2. Ok so here is the situation. I haven't purchased the License yet to this service because I wanted to make sure that it would work, so I took an old computer i7 2nd gen, 12 gb ram, stock intel board. I installed Server 2012R2 (ill refer to this as host from now on) and then installed the Hyper-V role and created another windows server 2012r2 (SmartDeploySrv) image and I also made my reference machines on the host. It has all worked super smooth until now. I was able to make the reference machine and capture their image and download the ppk for the machine and I even configured it with WDS and can PXE boot to the WIN PE. Now I have tried to add the network share booting from the flash drive and also PXE boot. Both times I had a valid IP address in the corner and when I go to add the share I get Error 67. I have the right credentials. I am not in a domain so the creds are local credentials for the SmartDeploySrv. I got it to work with the offline installer and that is fine but I don't want to have to create a new flash drive every time i want to image a different machine, so I know it is not an issue with the machine. Any Ideas or suggestions would be appreciated.
  3. I will be upgrading 30 users in the spring of 2017. The deployment will be to EFI enable PC. From what I understand EFI image capture is not supported by SmartDeploy. I was inform that SmartDeploy can be deploy to a EFI ready pc with a standard Bios image. My question is, Has anyone done this? If you have can your share some information on how this is done? Since there are multiple partitions that will need to be created EFI, MSR, Primary, recovery partitions for EFI enable PC's to work. Do I have to create the EFI needed partitions before hand or stop my deployment and create the partitions and start it again? If this can be automated it would be even better. I am going to keep working on this and will share my findings.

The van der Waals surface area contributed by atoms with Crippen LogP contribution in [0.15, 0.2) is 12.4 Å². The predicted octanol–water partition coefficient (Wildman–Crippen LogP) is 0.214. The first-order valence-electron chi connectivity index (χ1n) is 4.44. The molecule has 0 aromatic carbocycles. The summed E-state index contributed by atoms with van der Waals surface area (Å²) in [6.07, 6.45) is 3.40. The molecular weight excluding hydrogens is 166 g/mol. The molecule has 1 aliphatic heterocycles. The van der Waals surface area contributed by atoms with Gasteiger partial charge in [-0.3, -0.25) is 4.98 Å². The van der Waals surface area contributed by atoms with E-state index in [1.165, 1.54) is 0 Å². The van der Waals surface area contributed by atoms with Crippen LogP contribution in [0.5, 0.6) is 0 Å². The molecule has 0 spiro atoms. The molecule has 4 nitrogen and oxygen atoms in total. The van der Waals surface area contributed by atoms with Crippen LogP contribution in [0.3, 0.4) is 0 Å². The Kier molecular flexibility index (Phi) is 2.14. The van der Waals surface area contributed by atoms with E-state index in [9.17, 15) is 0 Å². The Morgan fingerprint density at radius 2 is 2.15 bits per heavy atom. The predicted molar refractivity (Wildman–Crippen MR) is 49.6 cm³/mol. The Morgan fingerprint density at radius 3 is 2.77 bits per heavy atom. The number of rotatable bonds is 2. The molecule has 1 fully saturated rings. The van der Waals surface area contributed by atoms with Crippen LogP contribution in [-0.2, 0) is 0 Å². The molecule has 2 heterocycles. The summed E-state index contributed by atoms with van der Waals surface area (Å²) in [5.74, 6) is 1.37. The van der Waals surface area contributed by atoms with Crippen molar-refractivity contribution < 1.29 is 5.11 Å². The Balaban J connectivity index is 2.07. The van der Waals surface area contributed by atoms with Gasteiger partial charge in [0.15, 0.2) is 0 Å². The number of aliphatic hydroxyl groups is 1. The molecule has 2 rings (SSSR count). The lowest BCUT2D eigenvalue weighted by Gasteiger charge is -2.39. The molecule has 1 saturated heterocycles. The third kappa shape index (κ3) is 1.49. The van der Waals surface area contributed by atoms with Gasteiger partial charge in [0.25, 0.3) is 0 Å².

4. Howdy, When I deploy a Deployment Package (including image) the target host boots into smart deploy but then requests an image to be selected. Isn't this image supposed to be a part of the package? Apologies if I'm missing something simple here.
  5. I am trying to deploy an image to a Lenovo T520. I have the latest client (1.1.5010) and I downloaded the latest .PPK for it (Dated 7/8/15). The deployment process kicks off just fine. The client recognizes the model of the laptop and deploys the image to the machine (using Windows Deployment Services). It gets through the image deployment, and gets through the Windows 7 Setup (x64) screens but when it gets to the very first time the desktop comes alive, the automatic login to the network that kicks off a post_install script fails because NONE of the drivers have been installed for Windows (No Chipset, No Video, No Network, etc....). I use this same process for several other Lenovo models.... S20, S30, W530, W540, W541, W700, W701, M91P, T500, P700.... ALL WORK GREAT. Has anyone imaged this model and had this issue?